From Universal’s treasure trove of treats comes no less than 12 remastered solo CDs from Pete Townshend. Anyone who doubts the creative powers of the Who leader need look no further than this sprite catalogue, beginning with his solo debut from 1972, Who Came First right up to 1993’s conceptual mini opera Psychoderelict. Mixing in his own personal ordeals with a host of odd and quirky characters and scenarios, Townshend was able to pursue a sense of artistic freedom and finesse without the infringing bombast of the Who. And while he has effectively returned to the front lines with Roger Daltrey in a fiery determination to prove the Who are still a viable and functional unit, his solo work encompasses a full body of inspiring and masterful work outside the madness of the Terrible Two.
Who Came First is a low-key tribute to his spiritual leader Meher Baba, a transcendental and meditative showcase of Townshend’s songwriting prowess. Sprinkled among the soothing “Parvardigar,” taken from a prayer, and simple odes like “Sleeping Dog,” are stripped-down versions of Who classics — “Pure And Easy,” “Let’s See Action,” and “The Seeker.” It would be another five years before Townshend would venture away from the Who to collaborate with Faces bassist Ronnie Lane on Rough Mix. A hodgepodge affair that's aged well in ensuing years, Townshend and Lane invited heavyweights like Eric Clapton and Charlie Watts to stir up a concoction of country, New Orleans and classic rock styles. The reissue is remixed in 5.1 surround and re-released as a Dual Disc. The DVD portion of the two-sided disc includes photos from the sessions, as well as filmed interviews with Townshend, Lane’s manager, and producer Glyn Johns. This is a must-have for all Townshend/Who freaks.
Three years later, Townshend returned with 1980's Empty Glass, overflowing with enduring pop-flavored exuberance and hit singles, like the Top 5 “Let My Love Open the Door,” and “Rough Boys,” a personal paean to the emerging punks and their seedier lease on life. Two years later, All The Best Cowboys Have Chinese Eyes arrived, boasting a batch of songs that could or could not have been done by the Who, depending on who you’re asking. Despite an immersion of modern, slick instrumentation, tunes like “The Sea Refuses No River” and “Slit Skirts” stand up to the best of what the singer-songwriter-guitarist could offer. Clearly, Townshend, with the Who officially retired at this point, was facing an uphill battle in proving his validity and self-worth in a changing musical climate.
His next three solo efforts were strong in spots, yet mired in epic ambition that failed to match the intensity and breadth of Tommy or Quadrophenia. Starting with 1985’s White City, a “novel” wrapped around the plight of urban life, Townshend dredged up “Face To Face” and “Give Blood,” arguably the album's only decent cuts. The follow-up? How about The Iron Man, a “Musical” based on a children's fable written by the British poet Ted Hughes, with Daltrey, Nina Simone, and John Lee Hooker cast as assorted, sundry characters to help make sense of the whole sordid tale. The one redeeming factor about The Iron Man is that it coincided with the Who’s 25th Anniversary Tour, which, in many ways, reflected the album’s circus-like entrance onto the airwaves. Fans who flocked to the Broadway-style production (a debatable low point in the Who’s storied history) may remember “Dig,” the Who-like anthem with Daltrey in full Who-like stride and possibly the record’s single high point. It would be another four years before the psychosis of Psychedelic, a well intentioned story with long-winded dramatizations inserted between the songs. That move alone reportedly garnered numerous complaints from various Townshend factions worldwide.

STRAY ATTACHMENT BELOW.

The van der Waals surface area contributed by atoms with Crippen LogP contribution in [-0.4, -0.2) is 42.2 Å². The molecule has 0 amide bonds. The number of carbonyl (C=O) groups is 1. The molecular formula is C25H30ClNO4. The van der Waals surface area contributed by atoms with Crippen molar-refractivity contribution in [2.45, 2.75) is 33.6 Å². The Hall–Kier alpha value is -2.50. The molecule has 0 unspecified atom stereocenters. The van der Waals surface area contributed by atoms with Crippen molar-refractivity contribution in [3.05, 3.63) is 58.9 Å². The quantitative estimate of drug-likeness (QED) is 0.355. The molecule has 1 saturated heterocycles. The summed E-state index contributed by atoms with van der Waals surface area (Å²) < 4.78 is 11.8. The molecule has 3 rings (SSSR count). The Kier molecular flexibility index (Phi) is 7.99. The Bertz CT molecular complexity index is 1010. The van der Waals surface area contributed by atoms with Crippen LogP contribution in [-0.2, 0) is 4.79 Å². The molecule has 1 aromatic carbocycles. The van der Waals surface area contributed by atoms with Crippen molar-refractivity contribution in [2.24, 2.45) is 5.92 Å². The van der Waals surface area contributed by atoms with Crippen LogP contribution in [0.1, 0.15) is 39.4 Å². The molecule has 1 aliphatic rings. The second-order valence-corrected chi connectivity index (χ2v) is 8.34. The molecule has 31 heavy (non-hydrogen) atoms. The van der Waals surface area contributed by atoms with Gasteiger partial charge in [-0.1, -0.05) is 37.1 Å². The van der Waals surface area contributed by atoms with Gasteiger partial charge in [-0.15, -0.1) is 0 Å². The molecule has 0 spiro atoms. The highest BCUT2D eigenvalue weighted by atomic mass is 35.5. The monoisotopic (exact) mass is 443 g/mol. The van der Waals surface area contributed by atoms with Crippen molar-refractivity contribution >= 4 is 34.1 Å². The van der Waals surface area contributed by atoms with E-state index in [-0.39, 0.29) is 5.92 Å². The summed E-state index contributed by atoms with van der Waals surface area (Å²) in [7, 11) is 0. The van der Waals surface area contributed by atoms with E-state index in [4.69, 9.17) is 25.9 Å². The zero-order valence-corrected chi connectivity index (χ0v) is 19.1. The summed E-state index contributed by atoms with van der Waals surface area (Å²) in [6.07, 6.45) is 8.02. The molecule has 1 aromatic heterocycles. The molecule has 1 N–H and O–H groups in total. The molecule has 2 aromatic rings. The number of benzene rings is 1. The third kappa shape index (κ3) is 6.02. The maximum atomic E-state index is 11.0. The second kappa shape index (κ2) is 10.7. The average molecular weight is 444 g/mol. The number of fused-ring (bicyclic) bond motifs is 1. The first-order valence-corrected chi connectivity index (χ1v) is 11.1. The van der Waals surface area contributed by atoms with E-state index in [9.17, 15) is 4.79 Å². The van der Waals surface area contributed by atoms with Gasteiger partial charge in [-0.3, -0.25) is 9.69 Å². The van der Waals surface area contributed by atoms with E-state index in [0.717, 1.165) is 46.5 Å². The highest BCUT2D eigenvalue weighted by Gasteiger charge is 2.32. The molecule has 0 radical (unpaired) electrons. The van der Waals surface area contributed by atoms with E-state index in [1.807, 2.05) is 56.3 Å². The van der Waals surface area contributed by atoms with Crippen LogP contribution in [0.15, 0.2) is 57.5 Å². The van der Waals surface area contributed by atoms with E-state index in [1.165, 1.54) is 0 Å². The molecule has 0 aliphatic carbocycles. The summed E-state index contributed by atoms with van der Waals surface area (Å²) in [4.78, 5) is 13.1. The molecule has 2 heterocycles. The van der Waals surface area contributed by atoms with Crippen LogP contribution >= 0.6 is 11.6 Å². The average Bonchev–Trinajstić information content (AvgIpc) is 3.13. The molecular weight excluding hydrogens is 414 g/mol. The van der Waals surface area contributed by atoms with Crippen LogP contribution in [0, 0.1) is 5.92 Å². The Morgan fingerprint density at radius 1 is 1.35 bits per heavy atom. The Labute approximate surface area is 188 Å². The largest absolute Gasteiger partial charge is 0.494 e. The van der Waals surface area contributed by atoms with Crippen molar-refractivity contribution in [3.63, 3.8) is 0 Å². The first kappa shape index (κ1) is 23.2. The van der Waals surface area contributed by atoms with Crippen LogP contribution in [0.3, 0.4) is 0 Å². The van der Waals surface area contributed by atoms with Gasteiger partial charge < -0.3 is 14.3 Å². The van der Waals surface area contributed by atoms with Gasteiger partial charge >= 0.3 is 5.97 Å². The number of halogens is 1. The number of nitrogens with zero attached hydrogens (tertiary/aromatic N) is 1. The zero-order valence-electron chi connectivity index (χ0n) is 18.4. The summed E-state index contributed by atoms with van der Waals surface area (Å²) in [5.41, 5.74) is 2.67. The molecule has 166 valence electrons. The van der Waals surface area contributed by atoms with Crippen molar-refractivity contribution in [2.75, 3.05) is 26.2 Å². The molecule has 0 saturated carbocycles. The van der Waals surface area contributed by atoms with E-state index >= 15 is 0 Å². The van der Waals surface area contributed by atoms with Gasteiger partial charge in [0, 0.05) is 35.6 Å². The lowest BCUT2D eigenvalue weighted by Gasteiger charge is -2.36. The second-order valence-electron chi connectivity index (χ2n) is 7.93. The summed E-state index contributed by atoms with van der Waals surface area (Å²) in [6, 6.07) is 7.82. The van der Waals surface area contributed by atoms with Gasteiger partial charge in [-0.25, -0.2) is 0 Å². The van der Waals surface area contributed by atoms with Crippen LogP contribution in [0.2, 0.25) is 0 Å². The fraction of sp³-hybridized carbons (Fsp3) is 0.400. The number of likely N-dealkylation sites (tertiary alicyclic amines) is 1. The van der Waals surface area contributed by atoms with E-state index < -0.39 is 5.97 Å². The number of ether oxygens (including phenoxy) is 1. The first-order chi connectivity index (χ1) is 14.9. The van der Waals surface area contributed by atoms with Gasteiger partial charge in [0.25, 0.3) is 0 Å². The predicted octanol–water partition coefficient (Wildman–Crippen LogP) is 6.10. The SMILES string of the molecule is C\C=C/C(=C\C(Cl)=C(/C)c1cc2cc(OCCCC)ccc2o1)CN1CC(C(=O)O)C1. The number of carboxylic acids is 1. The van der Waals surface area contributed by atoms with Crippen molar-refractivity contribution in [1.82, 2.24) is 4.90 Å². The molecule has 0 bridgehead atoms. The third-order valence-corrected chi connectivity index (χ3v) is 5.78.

While spinning a web of searing yarns to be analyzed, Townsend took great care in revealing the process in which he operates, sumptuously represented by the Scoop series — Scoop, Another Scoop, and Scoop 3 — at two discs each. Townsend’s creative juices glow in a glaringly extensive look at the underside of his recording hijinks. However which way this material was remastered (remastering outtakes, demos and home recordings is an incongruous act of defiance) you’ll appreciate the extra liner notes and packaging, especially if you’re a diehard completist who cares about such things. Yeah, you can toss in “Magic Bus” and “Happy Jack” playing tag with more obscure tinkerings like “Goin’ Fishin’” and “Baroque Ippanese,” and come away with the notion that Pete Townshend was never one to fritter his time away when he was at home and isolated from the Who.
Rounding out the reissue lineup is Pete Townshend's Deep End Live!, which dutifully mixes the somewhat new (“After The Fire” and “A Little Is Enough”) with the comparatively old (“I’m One” and “Pinball Wizard”). Townshend, with a hot band in his corner, is able to interpret and reinterpret his music without the fuss and muss of Daltrey and John Entwistle in his wake, which, at times, provides a refreshing take on familiar stylings. In their remastered, repackaged, and essentially reassessed format, each release from the Townshend canon recounts a step forward, backwards and sideways in a career that’s still angling for position and respect, whether you like it or not. Long live rock!